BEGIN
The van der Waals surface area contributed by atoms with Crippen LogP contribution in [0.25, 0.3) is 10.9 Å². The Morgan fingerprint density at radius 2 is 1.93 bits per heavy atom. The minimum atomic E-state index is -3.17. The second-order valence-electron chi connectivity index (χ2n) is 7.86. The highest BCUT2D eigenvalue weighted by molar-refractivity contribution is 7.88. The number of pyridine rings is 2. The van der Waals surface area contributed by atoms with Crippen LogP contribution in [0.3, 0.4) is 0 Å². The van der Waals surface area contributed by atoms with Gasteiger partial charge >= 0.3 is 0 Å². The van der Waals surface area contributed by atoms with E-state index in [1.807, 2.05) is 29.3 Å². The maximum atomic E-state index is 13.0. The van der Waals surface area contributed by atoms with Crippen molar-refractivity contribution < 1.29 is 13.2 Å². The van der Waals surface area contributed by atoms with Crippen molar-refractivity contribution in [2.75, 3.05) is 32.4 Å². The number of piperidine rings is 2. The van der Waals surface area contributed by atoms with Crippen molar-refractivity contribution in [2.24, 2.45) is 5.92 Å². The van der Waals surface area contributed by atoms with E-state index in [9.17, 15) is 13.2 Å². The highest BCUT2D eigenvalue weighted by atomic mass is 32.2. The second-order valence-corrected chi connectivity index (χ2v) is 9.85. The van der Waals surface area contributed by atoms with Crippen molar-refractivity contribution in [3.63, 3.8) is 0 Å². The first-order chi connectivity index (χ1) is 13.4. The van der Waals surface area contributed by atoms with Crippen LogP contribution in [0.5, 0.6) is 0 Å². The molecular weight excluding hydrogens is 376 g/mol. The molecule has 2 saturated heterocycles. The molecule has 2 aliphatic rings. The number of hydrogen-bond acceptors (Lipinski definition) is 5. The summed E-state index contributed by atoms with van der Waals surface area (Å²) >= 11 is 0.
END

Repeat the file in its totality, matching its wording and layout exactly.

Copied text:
The van der Waals surface area contributed by atoms with Crippen LogP contribution in [0.25, 0.3) is 10.9 Å². The Morgan fingerprint density at radius 2 is 1.93 bits per heavy atom. The minimum atomic E-state index is -3.17. The second-order valence-electron chi connectivity index (χ2n) is 7.86. The highest BCUT2D eigenvalue weighted by molar-refractivity contribution is 7.88. The number of pyridine rings is 2. The van der Waals surface area contributed by atoms with Crippen LogP contribution in [0.3, 0.4) is 0 Å². The van der Waals surface area contributed by atoms with Gasteiger partial charge >= 0.3 is 0 Å². The van der Waals surface area contributed by atoms with E-state index in [1.807, 2.05) is 29.3 Å². The maximum atomic E-state index is 13.0. The van der Waals surface area contributed by atoms with Crippen molar-refractivity contribution < 1.29 is 13.2 Å². The van der Waals surface area contributed by atoms with Crippen molar-refractivity contribution in [2.75, 3.05) is 32.4 Å². The number of piperidine rings is 2. The van der Waals surface area contributed by atoms with Crippen molar-refractivity contribution in [2.24, 2.45) is 5.92 Å². The van der Waals surface area contributed by atoms with E-state index in [9.17, 15) is 13.2 Å². The highest BCUT2D eigenvalue weighted by atomic mass is 32.2. The second-order valence-corrected chi connectivity index (χ2v) is 9.85. The van der Waals surface area contributed by atoms with Crippen molar-refractivity contribution in [3.63, 3.8) is 0 Å². The first-order chi connectivity index (χ1) is 13.4. The van der Waals surface area contributed by atoms with Crippen LogP contribution in [0.5, 0.6) is 0 Å². The molecular weight excluding hydrogens is 376 g/mol. The molecule has 2 saturated heterocycles. The molecule has 2 aliphatic rings. The number of hydrogen-bond acceptors (Lipinski definition) is 5. The summed E-state index contributed by atoms with van der Waals surface area (Å²) >= 11 is 0.